[My own suggestion for a great way to use the Elf for maximum good-behavior-inducement, with minimum stress on an already holiday-crazed mom: tie said Elf to a non-flammable support surface, and strap little Elf-bombs across his little Elf midsection. A small timed Elf-detonator would be a nice touch. At the slightest sign of prepubescent misbehavior, said mom gets to have at the vulnerable little Elf, using a handy household blowtorch (Mapp gas burns especially hot) (or even the mini-version so popular for crisping the top of your creme-brulee, you bourgeois swine), and reducing said Elf to nothing more than a charred midsection, with the inane, grinning head left, lolling off to one side. Presto! Deep psychic damage, and no more shopping for presents! It's that simple!]
But, as usual, I've digressed -- check out 'People I Want to Punch in the Throat...' -- I think she's scary hilarious.
And now, 'Reward', by Walter Zimmerman, at BadSadBlog. Sponsored by caffeine, indoor plumbing, fluorescent light, and Dr. John Sheridan.
When, I wonder, did I first learn about the concept of 'reward'? It seems so deeply ingrained, and so simple, I suppose. But, on closer examination, the mechanism of reward seems, to me at least, to reveal a surprising complexity.
The earliest, and most gratifying rewards I can recall were the good grades I got in school. (Or, more properly, 'schools', as there were an even dozen of them, before I walked across the stage and got my high school diploma) And even those rewards were, I think, more like moonlight than sunshine -- for myself, those little letters on a piece of paper called a Report Card were fairly meaningless, but it was clear that, for my parents, these marks had great significance, and I quickly learned to love the reflected pleasure -- I do well in school; I get 'good' grades; parents approve of grades; parents approve of me; I feel good. It's that easy.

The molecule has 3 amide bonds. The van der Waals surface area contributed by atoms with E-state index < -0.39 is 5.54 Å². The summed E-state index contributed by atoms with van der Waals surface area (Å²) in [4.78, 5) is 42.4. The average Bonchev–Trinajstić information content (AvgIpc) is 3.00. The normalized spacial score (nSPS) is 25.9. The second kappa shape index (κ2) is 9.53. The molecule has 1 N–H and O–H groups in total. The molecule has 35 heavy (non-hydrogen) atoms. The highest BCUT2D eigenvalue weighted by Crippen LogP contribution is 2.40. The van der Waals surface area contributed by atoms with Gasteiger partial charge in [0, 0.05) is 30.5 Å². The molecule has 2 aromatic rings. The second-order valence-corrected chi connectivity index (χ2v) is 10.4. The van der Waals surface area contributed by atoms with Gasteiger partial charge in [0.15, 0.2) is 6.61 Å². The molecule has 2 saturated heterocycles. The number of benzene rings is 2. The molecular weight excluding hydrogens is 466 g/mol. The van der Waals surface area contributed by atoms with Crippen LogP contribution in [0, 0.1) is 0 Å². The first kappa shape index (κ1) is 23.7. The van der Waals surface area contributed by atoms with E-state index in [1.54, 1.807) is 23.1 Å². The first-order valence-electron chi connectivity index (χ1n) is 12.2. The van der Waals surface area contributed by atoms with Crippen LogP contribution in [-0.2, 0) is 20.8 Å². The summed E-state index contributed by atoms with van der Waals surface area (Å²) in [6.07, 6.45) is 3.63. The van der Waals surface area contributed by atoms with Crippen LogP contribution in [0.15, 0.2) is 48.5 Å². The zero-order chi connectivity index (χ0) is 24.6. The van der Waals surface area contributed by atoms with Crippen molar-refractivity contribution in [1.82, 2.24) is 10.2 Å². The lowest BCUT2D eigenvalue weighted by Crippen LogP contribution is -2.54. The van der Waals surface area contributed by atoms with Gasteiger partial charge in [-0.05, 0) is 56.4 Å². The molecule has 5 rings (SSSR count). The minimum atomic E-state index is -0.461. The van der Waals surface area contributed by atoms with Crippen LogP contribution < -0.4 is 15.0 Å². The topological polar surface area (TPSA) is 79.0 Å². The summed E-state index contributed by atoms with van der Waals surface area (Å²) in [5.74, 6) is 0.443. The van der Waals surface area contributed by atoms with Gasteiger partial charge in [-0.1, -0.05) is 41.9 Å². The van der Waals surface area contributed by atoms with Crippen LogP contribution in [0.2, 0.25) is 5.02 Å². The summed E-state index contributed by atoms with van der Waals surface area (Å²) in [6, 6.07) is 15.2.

Third grade, however, threw a big monkey wrench (have I ever seen a monkey wrench?) into what I thought was reliably well-oiled machinery. Actually, at first my third grade teacher (name, of course, forgotten -- I seem to remember a smallish, dark-haired woman with a tendency to scowl) -- wasn't especially unpleasant. Plus, in addition to the standard report card, she had her own system of rewards -- rewards that didn't involve taking anything home to our parents. She had sheets of little glue-backed stickers, with any number of pictures on them -- pumpkins or turkeys for the Hallowe'en and Thanksgiving seasons, candy canes or big red stockings for Christmas, butterflies or birds for more generic times of the year -- and when we'd done well on an assignment, there was a sticker, prominently displayed, beside the letter grade, as the papers were returned, passed hand to hand, down the row of little desks.